We report the use of a fiber-optic distributed sensing system to monitor temperature at a multitude of discrete points on an industrial motor undergoing qualification after a rewinding. This technique involves using optical frequency domain reflectometry to demodulate the reflected signal from multiplexed Bragg gratings that have been photoetched in the core of an optical fiber. In this work, high-resolution optical sensing fiber was applied along the stator windings and end-windings of the motor to assess their suitability for long-term temperature monitoring. Performance tests were conducted at different heat loads representing different electrical conditions. Results indicate excellent agreement with collocated Resistance Temperature Devices (RTDs) and demonstrate significant potential for mitigating costly motor failure due to insulation breakdown resulting from highly localized hotspots.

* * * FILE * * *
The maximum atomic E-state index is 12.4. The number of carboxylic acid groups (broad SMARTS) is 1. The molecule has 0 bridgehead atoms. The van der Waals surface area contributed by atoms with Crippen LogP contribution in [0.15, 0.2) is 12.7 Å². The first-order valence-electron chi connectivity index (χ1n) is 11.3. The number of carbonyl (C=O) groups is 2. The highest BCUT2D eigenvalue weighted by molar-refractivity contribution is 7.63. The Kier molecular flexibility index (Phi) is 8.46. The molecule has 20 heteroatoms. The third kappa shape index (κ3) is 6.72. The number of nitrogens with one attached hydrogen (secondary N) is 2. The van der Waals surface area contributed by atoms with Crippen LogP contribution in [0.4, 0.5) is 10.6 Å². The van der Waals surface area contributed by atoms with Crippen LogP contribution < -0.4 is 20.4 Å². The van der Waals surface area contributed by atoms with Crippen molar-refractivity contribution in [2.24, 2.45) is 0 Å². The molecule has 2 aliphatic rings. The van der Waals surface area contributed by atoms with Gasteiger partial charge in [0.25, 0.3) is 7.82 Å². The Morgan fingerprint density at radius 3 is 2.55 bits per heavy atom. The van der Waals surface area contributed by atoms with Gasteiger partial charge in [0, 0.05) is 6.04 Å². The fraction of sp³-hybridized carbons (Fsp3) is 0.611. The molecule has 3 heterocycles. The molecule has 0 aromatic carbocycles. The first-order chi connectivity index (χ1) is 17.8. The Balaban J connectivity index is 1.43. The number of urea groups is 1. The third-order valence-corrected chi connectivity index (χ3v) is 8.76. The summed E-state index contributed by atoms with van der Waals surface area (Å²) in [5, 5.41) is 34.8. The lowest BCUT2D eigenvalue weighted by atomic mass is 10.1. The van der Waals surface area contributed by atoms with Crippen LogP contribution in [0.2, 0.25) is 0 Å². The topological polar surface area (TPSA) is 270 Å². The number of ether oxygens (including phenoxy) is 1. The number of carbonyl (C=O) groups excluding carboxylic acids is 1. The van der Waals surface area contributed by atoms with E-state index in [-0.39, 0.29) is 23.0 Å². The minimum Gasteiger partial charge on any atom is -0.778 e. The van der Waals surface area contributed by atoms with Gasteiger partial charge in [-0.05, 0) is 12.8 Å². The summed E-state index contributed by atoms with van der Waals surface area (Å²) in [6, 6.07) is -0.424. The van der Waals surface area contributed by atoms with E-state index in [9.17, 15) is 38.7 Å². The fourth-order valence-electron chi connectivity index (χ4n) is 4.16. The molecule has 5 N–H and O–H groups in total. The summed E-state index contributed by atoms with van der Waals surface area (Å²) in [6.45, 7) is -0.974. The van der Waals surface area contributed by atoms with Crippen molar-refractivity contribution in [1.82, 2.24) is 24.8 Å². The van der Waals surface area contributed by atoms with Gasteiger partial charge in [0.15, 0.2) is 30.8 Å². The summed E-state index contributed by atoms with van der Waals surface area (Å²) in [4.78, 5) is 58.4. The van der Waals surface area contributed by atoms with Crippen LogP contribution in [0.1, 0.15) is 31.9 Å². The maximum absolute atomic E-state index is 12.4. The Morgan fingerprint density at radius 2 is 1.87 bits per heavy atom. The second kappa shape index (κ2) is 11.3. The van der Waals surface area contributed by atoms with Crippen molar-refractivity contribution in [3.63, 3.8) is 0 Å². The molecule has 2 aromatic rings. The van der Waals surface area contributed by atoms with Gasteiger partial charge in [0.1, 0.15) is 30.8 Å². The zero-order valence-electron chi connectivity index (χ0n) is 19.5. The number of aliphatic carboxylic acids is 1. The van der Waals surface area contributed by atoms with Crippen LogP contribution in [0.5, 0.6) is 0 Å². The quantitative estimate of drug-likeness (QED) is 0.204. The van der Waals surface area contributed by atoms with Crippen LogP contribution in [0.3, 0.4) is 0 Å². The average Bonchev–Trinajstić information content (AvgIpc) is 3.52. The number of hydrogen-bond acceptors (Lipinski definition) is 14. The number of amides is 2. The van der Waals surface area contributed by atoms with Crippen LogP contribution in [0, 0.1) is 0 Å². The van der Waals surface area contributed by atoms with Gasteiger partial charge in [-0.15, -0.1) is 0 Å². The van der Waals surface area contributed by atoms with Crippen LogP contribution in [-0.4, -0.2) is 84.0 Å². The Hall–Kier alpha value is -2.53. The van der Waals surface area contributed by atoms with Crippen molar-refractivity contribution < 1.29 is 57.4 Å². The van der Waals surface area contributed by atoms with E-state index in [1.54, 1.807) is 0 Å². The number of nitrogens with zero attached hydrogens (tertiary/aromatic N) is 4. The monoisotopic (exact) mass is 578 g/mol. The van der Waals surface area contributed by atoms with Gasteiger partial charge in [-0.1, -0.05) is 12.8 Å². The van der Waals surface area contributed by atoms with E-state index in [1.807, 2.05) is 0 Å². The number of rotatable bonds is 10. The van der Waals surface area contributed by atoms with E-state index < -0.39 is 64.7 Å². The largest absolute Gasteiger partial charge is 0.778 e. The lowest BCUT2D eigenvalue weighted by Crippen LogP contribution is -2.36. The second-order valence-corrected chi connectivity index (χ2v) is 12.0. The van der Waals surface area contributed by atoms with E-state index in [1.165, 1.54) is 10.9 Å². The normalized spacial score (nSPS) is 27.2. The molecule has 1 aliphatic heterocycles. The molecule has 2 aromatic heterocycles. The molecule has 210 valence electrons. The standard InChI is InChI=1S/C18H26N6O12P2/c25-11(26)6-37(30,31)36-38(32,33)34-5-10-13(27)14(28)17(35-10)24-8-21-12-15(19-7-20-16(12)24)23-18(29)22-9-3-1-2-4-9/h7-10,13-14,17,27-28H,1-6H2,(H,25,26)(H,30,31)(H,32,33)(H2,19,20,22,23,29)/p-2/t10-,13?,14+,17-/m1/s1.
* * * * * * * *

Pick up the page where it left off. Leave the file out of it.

A fiber optic based distributed temperature measurement system was implemented in stator windings (straight copper bars) as well as in the end-windings (curved copper bars) of a motor. Usually, in electrical machines such as motors or generators, only a few conventional temperature sensors are used, whereas the distributed temperature system has the potential of providing very detailed temperature distribution by having hundreds of sensors in a single fiber. The sensors were made of Bragg gratings etched onto the fiber itself. For the present study, the spatial resolution of the sensors is 6 mm (nominally at 1/4” apart). The technique uses Optical Frequency Domain Reflectometry (OFDR) to process the back-reflected light signal indicative of the thermal filed. A prototype fiber optic system was implemented in a motor made by GE industrial systems. The sensing length (length of the stator) for the motor was 0.75 m containing approximately 150 sensors thus providing very detailed temperature data. Performance tests were conducted at different heat loads representing different electrical conditions. Continuous tests for the duration of 19 hours were conducted. The temperature of stator windings varied from ambient (~ 23°C) to approximately 85°C. As reference, Resistance Temperature Devices (RTDs) were installed in adjacent slots to the slot where fiber optic sensors were installed. A total of 8 sensors were installed but data were collected on only 3 fibers. Fiber sensor measurements were found to track the temperature trends very well. The fiber data agreed with RTD data within ± 3°C in the entire duration. The RMS value of difference between the fiber and RTD on one side was 0.3°C, and with the RTD on the other side was 0.5°C. The fiber measurements also showed how hotspots could be missed by using few RTDs, as is done in the industry. The fiber measurements also showed the temperature distribution in the endwindings, an area not normally monitored. The maximum temperature was an acceptable 110°C. The feasibility of this technique for measuring stator-winding temperatures is proved. Still some of the problems faced during the installation and experiments are (a) robustness of fiber and sheathing fiber and (b) fiber survivability during manufacturing process and repair.